Retire? Not just yet, says Chicago Blackhawks' Campbell

  • Joe Lewnard/jlewnard@dailyherald.comChicago Blackhawks defenseman Brian Campbell has been more than happy with his return to the team this season.

    Joe Lewnard/jlewnard@dailyherald.comChicago Blackhawks defenseman Brian Campbell has been more than happy with his return to the team this season.

Updated 12/28/2016 7:31 PM

A month ago, Brian Campbell was asked why he chose to return to the Chicago Blackhawks when he could have made millions more by re-signing with the Florida Panthers.

Taken a bit off-guard, the veteran defenseman came back with a simple answer: "I'm happy. What's the price tag on that?"



When last season ended Campbell had just finished an eight-year contract that paid him almost $57 million. That kind of money gives anybody the flexibility to choose where they want to play next, and when the Hawks came calling last off-season, Campbell didn't hesitate to return on a one-year deal that will pay him $2.25 million.

He likely could have re-signed in Florida for close to $5 million, but he returned to Chicago to join a Stanley Cup contender and because his wife grew up in the Western suburbs.

"I'm still compensated very well I feel like from Chicago," said Campbell, who is a father of two young girls. "It's just a nice feeling every day I wake up. I go to work, but it's a nice feeling knowing that we're all happy as a family. I think those things outweigh it a little more."

Said coach Joel Quenneville: "We were fortunate that he chose to come back with us. We have a lot of versatility with him being in our defense group. … Felt we were a little light in that area last year."

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On Tuesday, I spoke with Campbell to get his thoughts on the possibility of returning next year, as well as trying to gauge his thoughts on when it would be time to call it a career.

Q: What are you thinking about for next year?

A: I don't want to go anywhere else. I'm going to decide at the end of the season what I'm going to do, as in whether I play or not. I'll sit down with the wife and figure it out, see what we want to do and see what our options are from there. … As of right now, I feel good and I feel like I'm playing good and feel like I can still contribute. … But there's no rush to make any sort of decision.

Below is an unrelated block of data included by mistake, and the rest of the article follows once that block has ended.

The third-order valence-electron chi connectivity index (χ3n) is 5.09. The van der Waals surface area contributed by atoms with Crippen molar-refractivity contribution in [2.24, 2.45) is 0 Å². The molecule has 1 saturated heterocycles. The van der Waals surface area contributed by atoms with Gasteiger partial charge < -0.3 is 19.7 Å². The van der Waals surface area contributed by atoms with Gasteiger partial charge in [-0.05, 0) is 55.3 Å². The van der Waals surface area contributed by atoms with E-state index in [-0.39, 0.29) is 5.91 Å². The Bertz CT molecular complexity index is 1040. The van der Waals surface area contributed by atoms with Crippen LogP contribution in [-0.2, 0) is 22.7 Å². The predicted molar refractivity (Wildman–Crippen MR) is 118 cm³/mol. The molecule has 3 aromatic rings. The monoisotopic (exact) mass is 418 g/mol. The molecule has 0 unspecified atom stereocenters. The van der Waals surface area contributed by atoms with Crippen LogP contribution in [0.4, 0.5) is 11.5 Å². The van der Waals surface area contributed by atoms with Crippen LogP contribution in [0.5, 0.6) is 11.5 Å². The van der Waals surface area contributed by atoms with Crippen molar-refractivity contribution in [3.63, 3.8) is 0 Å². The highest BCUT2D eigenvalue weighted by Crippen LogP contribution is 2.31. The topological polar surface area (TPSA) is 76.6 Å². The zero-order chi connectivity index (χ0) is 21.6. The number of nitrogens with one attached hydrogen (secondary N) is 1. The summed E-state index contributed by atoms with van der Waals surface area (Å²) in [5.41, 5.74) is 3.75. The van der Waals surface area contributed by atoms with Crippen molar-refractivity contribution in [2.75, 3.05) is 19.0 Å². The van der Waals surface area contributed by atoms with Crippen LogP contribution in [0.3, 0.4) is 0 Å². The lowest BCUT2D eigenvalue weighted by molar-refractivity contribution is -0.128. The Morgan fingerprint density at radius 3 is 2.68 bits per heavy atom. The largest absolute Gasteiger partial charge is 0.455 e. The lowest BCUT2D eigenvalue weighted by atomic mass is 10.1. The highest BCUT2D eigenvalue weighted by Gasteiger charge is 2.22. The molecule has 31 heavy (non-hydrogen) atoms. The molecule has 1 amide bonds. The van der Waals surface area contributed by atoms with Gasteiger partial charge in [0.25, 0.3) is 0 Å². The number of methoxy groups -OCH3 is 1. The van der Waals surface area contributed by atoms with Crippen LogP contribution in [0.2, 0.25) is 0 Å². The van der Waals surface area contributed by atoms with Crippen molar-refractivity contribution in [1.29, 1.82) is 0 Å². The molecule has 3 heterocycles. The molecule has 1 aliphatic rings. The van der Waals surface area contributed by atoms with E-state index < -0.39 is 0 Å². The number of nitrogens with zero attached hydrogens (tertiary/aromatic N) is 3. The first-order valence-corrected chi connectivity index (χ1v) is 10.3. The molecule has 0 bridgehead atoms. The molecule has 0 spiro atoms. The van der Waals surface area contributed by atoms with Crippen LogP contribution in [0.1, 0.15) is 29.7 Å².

Q: How will you decide when to hang 'em up?

A: A lot of it is the training aspect. If you want to train and go through the grind of it all. If you can go through an 82-game season. I don't know. I'm sure there's lots of things that go into it -- family, where you're playing, if you're comfortable where you're playing.

Q: What about the money aspect? At this point does it just boil down to playing where you're happy?

A: For me it does. As I've said before, I don't think I would have done this if I was in my 20s or even early 30s. But money obviously plays a part in everything because you've got to want to get up and do your job every day and do it to the highest of your ability.


I've always said if it was for a lot less (than $2.25 million), I don't think I would have made the sacrifice to come back here. … That's where the money aspect comes in. You've got to get up and want to do it for what you're being paid.

Q: So you're not going to come back for a ridiculously low number?

A: Yeah, you're putting your body through the grind again, and all that adds up over the years.

Q: I just can't see you going to another team.

A: No. As I said, I don't want to go anywhere else. One hundred percent. … I even mentioned to (general manager) Stan (Bowman) last summer -- it would be a case of I'd like to come back here and I don't see myself going anywhere (else). If I can keep playing and you still want me here, then I don't plan on going anywhere else.

They're well aware of it. We're all well aware of it. There's no surprises from our side or their side.

Q: It's nice to have that relationship with Stan for so many years isn't it?

A: Yeah. Stan's pretty honest. His word is there and it's reliable. It's kind of a nice thing in the game of hockey.

Q: Have you found that to be the case everywhere?

A: No, I don't think it's like that all over the place. He made it an open book to me. I felt comfortable in that and I trusted him, and how he explained everything to me. I don't think you get that everywhere. Not at all.

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